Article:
The title of social worker is now protected and, with registration and continued professional development, social workers are expected to continually engage with the development and expansion of their skills and knowledge base, including using theoretical and evidence-based approaches in their work. This situation is also expanding to cover social care workers and should be fully implemented in the next few years. This is a development that will improve service delivery.

So here comes the crunch: what can social workers bring to community teams? What is different about us and why should we be listened to? In simple terms we bring a perspective that views the person’s situation as a whole. The individual has the control and has choices to make – the worker points out the consequences and potential outcomes and then supports whatever choice is made, both emotionally and practically.

As the Association of Directors of Social Work said in its response to the 21st century review: “By using the medium of their relationship, social workers work with people on a number of levels – thoughts, emotions, relationships – helping people to use their own strengths to resolve problems and change their physical circumstances.”3

The profession is one of independence and autonomy. We bring a view that does not centre on diagnosis or medication but rather on what an individual can do to help themselves and improve the quality of life that each individual experiences. This does at times involve protection, as in the case of interventions under mental health legislation, or in the case of protection of vulnerable adults. But wherever this is the case, decisions are based on thorough assessment of the circumstances, full consideration of the views of individuals and other involved parties and ensuring that the individual and human rights of the person are observed.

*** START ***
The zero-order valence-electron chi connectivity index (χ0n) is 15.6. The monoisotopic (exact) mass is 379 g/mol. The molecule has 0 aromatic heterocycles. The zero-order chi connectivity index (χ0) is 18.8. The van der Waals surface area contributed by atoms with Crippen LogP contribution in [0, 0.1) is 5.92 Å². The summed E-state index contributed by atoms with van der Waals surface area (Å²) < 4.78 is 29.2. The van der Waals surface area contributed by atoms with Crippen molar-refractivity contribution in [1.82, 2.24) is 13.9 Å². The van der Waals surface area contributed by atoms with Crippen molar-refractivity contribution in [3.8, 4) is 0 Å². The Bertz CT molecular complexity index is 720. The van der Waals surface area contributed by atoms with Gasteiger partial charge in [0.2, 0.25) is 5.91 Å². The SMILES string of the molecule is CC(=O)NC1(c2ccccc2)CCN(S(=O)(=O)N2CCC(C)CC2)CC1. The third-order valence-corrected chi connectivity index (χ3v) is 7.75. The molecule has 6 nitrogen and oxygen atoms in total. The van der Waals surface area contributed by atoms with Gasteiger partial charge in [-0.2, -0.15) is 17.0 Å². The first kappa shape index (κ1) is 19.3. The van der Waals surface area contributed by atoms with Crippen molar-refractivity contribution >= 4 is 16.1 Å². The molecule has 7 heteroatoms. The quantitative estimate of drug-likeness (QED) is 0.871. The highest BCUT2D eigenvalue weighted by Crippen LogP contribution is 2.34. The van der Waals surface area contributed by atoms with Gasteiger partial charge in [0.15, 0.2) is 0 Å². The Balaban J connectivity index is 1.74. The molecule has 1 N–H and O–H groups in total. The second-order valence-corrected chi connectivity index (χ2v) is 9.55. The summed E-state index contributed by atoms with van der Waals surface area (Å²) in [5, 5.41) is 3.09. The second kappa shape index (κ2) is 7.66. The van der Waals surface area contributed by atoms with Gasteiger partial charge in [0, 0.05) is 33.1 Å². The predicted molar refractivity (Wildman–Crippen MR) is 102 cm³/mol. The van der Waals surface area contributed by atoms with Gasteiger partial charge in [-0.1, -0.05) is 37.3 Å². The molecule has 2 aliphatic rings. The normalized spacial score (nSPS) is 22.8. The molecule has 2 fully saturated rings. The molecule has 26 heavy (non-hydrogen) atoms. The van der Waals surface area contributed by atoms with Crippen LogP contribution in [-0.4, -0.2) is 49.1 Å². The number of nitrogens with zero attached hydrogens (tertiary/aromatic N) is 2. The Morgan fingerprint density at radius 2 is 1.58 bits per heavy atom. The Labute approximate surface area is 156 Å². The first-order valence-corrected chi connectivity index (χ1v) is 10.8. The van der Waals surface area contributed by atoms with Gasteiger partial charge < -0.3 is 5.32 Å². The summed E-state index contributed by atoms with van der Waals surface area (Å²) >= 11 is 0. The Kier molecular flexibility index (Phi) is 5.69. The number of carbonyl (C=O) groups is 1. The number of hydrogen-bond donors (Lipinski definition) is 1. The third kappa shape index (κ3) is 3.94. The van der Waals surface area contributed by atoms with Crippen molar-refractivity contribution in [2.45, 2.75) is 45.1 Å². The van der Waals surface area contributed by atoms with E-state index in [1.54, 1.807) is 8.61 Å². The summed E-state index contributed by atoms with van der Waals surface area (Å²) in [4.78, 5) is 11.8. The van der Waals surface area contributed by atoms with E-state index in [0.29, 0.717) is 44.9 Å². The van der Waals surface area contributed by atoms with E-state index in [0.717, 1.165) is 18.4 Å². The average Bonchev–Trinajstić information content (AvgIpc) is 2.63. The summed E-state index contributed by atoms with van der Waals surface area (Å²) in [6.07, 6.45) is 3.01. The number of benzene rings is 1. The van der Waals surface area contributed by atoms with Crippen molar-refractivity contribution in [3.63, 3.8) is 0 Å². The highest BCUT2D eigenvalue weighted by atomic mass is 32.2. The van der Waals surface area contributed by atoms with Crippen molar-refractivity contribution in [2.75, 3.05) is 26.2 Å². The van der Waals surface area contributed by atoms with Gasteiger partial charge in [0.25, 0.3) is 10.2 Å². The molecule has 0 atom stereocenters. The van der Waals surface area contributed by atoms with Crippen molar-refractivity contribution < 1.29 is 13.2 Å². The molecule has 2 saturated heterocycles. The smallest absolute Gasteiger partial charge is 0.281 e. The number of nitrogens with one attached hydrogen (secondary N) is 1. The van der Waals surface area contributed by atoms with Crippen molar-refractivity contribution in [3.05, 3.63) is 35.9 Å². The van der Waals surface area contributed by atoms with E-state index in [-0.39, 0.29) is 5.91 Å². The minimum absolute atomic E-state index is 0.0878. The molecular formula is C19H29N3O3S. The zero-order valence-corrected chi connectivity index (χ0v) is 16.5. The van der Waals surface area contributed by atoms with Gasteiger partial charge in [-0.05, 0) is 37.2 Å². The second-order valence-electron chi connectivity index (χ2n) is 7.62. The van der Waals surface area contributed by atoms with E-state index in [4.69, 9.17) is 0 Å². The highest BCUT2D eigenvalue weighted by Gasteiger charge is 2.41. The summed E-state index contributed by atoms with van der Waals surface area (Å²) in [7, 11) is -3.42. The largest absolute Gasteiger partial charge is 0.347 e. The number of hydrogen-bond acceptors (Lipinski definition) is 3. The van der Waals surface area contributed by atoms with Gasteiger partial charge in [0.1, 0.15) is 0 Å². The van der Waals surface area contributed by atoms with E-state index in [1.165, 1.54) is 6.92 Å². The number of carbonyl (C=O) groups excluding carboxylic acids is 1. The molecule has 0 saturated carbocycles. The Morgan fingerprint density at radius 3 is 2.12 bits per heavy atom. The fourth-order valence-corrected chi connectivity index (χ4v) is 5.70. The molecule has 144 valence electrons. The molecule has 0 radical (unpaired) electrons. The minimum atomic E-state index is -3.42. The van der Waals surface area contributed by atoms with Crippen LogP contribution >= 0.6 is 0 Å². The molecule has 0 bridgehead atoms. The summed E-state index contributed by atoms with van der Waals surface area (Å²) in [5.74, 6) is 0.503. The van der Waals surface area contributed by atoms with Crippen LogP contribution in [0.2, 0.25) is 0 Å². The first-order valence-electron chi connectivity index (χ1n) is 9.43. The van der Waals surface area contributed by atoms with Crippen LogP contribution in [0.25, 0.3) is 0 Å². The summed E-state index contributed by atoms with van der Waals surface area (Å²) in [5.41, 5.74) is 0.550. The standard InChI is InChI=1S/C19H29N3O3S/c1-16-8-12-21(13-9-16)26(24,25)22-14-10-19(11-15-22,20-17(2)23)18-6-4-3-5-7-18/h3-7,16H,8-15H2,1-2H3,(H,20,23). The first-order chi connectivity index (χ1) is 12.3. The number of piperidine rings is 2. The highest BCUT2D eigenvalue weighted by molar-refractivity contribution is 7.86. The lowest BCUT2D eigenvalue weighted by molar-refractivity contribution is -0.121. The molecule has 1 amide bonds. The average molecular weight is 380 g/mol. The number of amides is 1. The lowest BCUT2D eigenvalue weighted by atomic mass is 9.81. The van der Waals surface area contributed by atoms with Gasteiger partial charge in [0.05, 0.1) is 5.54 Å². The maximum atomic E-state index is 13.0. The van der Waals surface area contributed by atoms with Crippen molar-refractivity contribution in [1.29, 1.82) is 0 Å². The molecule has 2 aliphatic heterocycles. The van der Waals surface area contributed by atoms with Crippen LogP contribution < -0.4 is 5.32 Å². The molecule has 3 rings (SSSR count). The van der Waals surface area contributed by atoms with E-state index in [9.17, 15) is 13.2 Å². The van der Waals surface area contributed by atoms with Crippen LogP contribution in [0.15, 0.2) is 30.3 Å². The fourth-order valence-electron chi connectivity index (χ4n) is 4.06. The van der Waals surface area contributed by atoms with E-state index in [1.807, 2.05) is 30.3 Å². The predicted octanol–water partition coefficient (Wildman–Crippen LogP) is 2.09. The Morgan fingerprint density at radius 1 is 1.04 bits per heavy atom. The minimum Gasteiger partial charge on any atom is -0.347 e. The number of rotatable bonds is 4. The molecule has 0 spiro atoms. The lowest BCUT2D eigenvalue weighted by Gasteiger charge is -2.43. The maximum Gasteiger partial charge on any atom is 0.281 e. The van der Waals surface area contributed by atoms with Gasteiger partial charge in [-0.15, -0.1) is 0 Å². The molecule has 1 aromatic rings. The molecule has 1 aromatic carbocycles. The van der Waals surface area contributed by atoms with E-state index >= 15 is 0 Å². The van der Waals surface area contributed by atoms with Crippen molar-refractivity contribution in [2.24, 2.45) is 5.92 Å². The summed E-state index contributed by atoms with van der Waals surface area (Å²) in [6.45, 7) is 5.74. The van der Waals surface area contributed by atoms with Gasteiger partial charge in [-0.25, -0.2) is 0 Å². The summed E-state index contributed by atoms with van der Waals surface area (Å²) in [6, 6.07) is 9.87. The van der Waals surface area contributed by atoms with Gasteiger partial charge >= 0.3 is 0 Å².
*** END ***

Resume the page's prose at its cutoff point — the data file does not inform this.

In conclusion, the social care and social work role does not need to be in conflict with more health-oriented approaches. The location of the profession within the NHS is designed to improve co-ordination and strive towards the ideal of a “seamless service”. The misunderstandings and professional preciousness on both sides seems to me to be a waste of energy in a field that is already overworked and overstressed.

The identity of social work is only at risk if we let it be. As social care staff we need to stand up and say what we stand for. The values, principles and perspectives we bring enhance the service user experience by making the multi-disciplinary view one that is person centred. The diagnosis is important, but so is the experience of the individual, and this is what social work brings to the metaphorical table.

Daisy Bogg is consultant practitioner in mental health social care for Bedfordshire & Luton Partnership Trust. She has long-standing experience and interest in both mental health and substance misuse. She has worked within integrated services since 2002. Before this she worked in the voluntary sector.

Training and learning
The author has provided questions about this article to guide discussion in teams. These can be viewed at www.communitycare.co.uk/prtl and individuals’ learning from the discussion can be registered on a free, password-protected training log held on the site. This is a service from Community Care for all GSCC-registered professionals.

(1) International Federation of Social Workers, Definition Papers: Definition of Social Work, 2000 
(2) Department of Health, Options for Excellence: Building the Social Care Workforce for the Future, TSO, 2006
(3) Association of Directors of Social Work, 21st Century Social Work: The Role of the Social Worker, 2004.

Further reading
● S Asquith, C Clark, L Waterhouse, The Role of the Social Worker in the 21st Century, Scottish executive, 2005
● P Beresford, “Thinking about ‘mental health’: Towards a social model”, Journal of Mental Health, 11 (6), pp581-584, 2002
● P Gilbert, The Value of Everything: Social Work and its Importance in the Field of Mental Health, Russell House Publishing, 2003

What are your experiences of working in health settings? Is the gap narrowing or do we need to be more active in standing up for ourselves? Have your say on our Discussion Forum

This article appeared in the 29 March issue under the headline “An injection of social care”